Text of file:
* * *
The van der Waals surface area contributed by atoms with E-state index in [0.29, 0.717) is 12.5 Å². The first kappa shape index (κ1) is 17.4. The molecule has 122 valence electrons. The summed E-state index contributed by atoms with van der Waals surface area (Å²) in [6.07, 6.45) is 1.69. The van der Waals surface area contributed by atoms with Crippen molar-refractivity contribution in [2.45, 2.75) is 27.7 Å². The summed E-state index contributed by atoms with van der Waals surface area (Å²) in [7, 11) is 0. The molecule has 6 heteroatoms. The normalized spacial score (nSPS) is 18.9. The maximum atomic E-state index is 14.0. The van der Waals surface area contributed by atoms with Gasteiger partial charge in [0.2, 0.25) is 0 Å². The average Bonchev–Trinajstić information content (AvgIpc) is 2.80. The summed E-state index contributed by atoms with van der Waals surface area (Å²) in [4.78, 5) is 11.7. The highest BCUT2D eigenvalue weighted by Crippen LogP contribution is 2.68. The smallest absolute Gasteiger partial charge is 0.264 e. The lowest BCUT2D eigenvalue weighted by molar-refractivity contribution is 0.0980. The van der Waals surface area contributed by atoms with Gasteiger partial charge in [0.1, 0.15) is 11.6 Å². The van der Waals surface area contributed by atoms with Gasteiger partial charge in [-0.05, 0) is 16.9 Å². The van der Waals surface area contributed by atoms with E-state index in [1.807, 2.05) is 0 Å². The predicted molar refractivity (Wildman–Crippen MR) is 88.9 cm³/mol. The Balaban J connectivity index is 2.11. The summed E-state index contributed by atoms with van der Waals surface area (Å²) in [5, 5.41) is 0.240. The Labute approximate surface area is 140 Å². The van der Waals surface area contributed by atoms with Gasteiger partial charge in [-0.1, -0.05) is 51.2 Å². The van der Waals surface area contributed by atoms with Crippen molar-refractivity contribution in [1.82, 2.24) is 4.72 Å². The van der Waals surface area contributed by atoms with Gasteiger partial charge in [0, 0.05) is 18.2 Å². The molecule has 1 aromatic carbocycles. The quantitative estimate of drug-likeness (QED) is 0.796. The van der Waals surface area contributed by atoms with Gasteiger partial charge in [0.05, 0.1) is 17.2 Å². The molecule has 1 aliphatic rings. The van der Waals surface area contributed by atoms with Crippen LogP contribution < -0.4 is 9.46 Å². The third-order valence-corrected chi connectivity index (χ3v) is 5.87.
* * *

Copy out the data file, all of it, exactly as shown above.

The van der Waals surface area contributed by atoms with E-state index in [0.29, 0.717) is 12.5 Å². The first kappa shape index (κ1) is 17.4. The molecule has 122 valence electrons. The summed E-state index contributed by atoms with van der Waals surface area (Å²) in [6.07, 6.45) is 1.69. The van der Waals surface area contributed by atoms with Crippen molar-refractivity contribution in [2.45, 2.75) is 27.7 Å². The summed E-state index contributed by atoms with van der Waals surface area (Å²) in [7, 11) is 0. The molecule has 6 heteroatoms. The normalized spacial score (nSPS) is 18.9. The maximum atomic E-state index is 14.0. The van der Waals surface area contributed by atoms with Gasteiger partial charge in [0.2, 0.25) is 0 Å². The average Bonchev–Trinajstić information content (AvgIpc) is 2.80. The summed E-state index contributed by atoms with van der Waals surface area (Å²) in [4.78, 5) is 11.7. The highest BCUT2D eigenvalue weighted by Crippen LogP contribution is 2.68. The smallest absolute Gasteiger partial charge is 0.264 e. The lowest BCUT2D eigenvalue weighted by molar-refractivity contribution is 0.0980. The van der Waals surface area contributed by atoms with Gasteiger partial charge in [0.1, 0.15) is 11.6 Å². The van der Waals surface area contributed by atoms with Gasteiger partial charge in [-0.05, 0) is 16.9 Å². The van der Waals surface area contributed by atoms with E-state index in [1.807, 2.05) is 0 Å². The predicted molar refractivity (Wildman–Crippen MR) is 88.9 cm³/mol. The Balaban J connectivity index is 2.11. The summed E-state index contributed by atoms with van der Waals surface area (Å²) in [5, 5.41) is 0.240. The Labute approximate surface area is 140 Å². The van der Waals surface area contributed by atoms with Gasteiger partial charge in [-0.1, -0.05) is 51.2 Å². The van der Waals surface area contributed by atoms with Crippen molar-refractivity contribution in [1.82, 2.24) is 4.72 Å². The van der Waals surface area contributed by atoms with Gasteiger partial charge in [0, 0.05) is 18.2 Å². The molecule has 1 aromatic carbocycles. The quantitative estimate of drug-likeness (QED) is 0.796. The van der Waals surface area contributed by atoms with Gasteiger partial charge in [0.05, 0.1) is 17.2 Å². The molecule has 1 aliphatic rings. The van der Waals surface area contributed by atoms with Crippen LogP contribution < -0.4 is 9.46 Å². The third-order valence-corrected chi connectivity index (χ3v) is 5.87.